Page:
A new study shows that frozen eggs are less successful than fresh eggs in vitro fertilization.
According to a new study, frozen eggs used in vitro fertilization produce less successful births than fresh eggs, although the difference is marginal. Researchers at the Center for Human Reproduction in New York culled data from 380 fertility clinics in the United States, where 92 percent of all IVF births take place. The research dates back to 2013, when the American Society for Reproductive Medicine declared that oocyte cryopreservation, or freezing donated eggs, was no longer limited to experimental procedure.
Women who implanted their embryos with fresh eggs generated live births 49.6 percent of the time while women who used frozen eggs produced births 43.2 percent of the time. However, when the number of embryos was factored into the study, the live birth rate jumped to 56.1 percent for fresh eggs and 47.1 percent for frozen eggs.
However, there was also a small margin in how many embryos were transferred. Women using frozen eggs transferred an average of 1.6 embryos per IVF cycle compared to women who were using fresh eggs had transferred 1.7 embryos.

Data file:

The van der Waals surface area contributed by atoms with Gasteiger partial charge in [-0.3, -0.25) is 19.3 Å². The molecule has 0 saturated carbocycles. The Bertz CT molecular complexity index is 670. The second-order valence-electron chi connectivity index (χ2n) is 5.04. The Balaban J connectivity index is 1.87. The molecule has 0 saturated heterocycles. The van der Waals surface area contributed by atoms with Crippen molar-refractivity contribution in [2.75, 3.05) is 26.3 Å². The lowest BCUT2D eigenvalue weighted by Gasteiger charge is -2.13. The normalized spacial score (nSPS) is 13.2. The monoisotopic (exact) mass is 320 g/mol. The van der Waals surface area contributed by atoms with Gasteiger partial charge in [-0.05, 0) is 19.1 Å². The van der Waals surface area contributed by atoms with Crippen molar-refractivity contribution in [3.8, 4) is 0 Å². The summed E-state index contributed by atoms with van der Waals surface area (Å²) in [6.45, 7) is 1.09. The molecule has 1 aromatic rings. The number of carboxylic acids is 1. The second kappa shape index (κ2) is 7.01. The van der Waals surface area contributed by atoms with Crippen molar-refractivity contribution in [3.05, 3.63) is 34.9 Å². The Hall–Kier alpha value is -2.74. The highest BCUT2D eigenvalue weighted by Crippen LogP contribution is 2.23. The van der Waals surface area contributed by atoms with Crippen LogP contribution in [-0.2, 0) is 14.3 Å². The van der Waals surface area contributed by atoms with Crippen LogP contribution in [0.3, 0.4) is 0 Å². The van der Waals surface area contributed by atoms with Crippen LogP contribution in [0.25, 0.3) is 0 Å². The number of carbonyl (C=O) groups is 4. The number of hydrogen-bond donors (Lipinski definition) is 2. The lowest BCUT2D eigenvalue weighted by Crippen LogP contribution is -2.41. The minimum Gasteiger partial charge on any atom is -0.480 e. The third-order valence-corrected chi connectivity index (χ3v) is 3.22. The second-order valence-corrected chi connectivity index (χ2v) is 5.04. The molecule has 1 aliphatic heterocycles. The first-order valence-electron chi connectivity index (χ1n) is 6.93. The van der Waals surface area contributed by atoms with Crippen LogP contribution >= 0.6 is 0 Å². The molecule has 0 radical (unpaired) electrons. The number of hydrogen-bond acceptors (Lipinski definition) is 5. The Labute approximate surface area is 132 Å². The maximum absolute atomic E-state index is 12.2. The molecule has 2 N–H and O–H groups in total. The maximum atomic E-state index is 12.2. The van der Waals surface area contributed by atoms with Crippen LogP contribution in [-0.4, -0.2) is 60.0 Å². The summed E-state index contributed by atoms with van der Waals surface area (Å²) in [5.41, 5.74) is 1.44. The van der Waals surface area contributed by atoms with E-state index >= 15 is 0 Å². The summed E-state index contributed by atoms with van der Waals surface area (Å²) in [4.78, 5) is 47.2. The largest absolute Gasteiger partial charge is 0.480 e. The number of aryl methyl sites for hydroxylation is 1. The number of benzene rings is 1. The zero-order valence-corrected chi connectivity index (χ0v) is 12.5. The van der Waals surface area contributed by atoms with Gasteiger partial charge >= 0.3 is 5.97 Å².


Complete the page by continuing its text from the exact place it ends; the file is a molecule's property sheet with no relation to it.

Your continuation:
The data only measured donor eggs, not women who froze their own for future IVF. Select donors are screened for health qualifications, so pregnancy rates will differ with women who are older.
The scientists who conducted the study published by the Journal of the American Medical Association wrote,”The reasons for lower live birth rates with use of cryopreserved oocytes remain to be established.” Researchers also added, “One possible explanation is less opportunity for proper embryo selection due to smaller tarting numbers of oocytes, leading to fewer embryos available for transfer. Alternatively, oocyte quality may be negatively affected by cryopreservation and thawing.”